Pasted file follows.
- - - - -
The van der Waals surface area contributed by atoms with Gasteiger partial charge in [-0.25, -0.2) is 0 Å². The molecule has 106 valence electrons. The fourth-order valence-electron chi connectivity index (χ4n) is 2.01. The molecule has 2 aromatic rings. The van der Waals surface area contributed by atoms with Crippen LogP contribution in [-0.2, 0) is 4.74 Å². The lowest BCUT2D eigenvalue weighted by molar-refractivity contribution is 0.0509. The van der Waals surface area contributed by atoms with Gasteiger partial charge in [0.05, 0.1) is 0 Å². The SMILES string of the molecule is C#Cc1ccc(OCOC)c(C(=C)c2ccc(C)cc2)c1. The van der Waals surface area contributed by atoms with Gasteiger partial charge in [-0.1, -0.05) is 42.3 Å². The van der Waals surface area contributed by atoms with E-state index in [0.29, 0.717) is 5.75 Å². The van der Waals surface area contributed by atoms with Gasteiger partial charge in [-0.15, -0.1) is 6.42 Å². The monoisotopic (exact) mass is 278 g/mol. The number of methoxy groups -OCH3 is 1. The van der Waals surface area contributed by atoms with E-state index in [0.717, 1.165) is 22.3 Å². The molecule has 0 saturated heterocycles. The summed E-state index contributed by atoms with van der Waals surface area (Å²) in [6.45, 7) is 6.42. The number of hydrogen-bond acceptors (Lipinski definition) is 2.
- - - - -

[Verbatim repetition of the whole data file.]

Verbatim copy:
The van der Waals surface area contributed by atoms with Gasteiger partial charge in [-0.25, -0.2) is 0 Å². The molecule has 106 valence electrons. The fourth-order valence-electron chi connectivity index (χ4n) is 2.01. The molecule has 2 aromatic rings. The van der Waals surface area contributed by atoms with Crippen LogP contribution in [-0.2, 0) is 4.74 Å². The lowest BCUT2D eigenvalue weighted by molar-refractivity contribution is 0.0509. The van der Waals surface area contributed by atoms with Gasteiger partial charge in [0.05, 0.1) is 0 Å². The SMILES string of the molecule is C#Cc1ccc(OCOC)c(C(=C)c2ccc(C)cc2)c1. The van der Waals surface area contributed by atoms with Gasteiger partial charge in [-0.1, -0.05) is 42.3 Å². The van der Waals surface area contributed by atoms with E-state index in [0.29, 0.717) is 5.75 Å². The van der Waals surface area contributed by atoms with Gasteiger partial charge in [-0.15, -0.1) is 6.42 Å². The monoisotopic (exact) mass is 278 g/mol. The number of methoxy groups -OCH3 is 1. The van der Waals surface area contributed by atoms with E-state index in [0.717, 1.165) is 22.3 Å². The molecule has 0 saturated heterocycles. The summed E-state index contributed by atoms with van der Waals surface area (Å²) in [6.45, 7) is 6.42. The number of hydrogen-bond acceptors (Lipinski definition) is 2.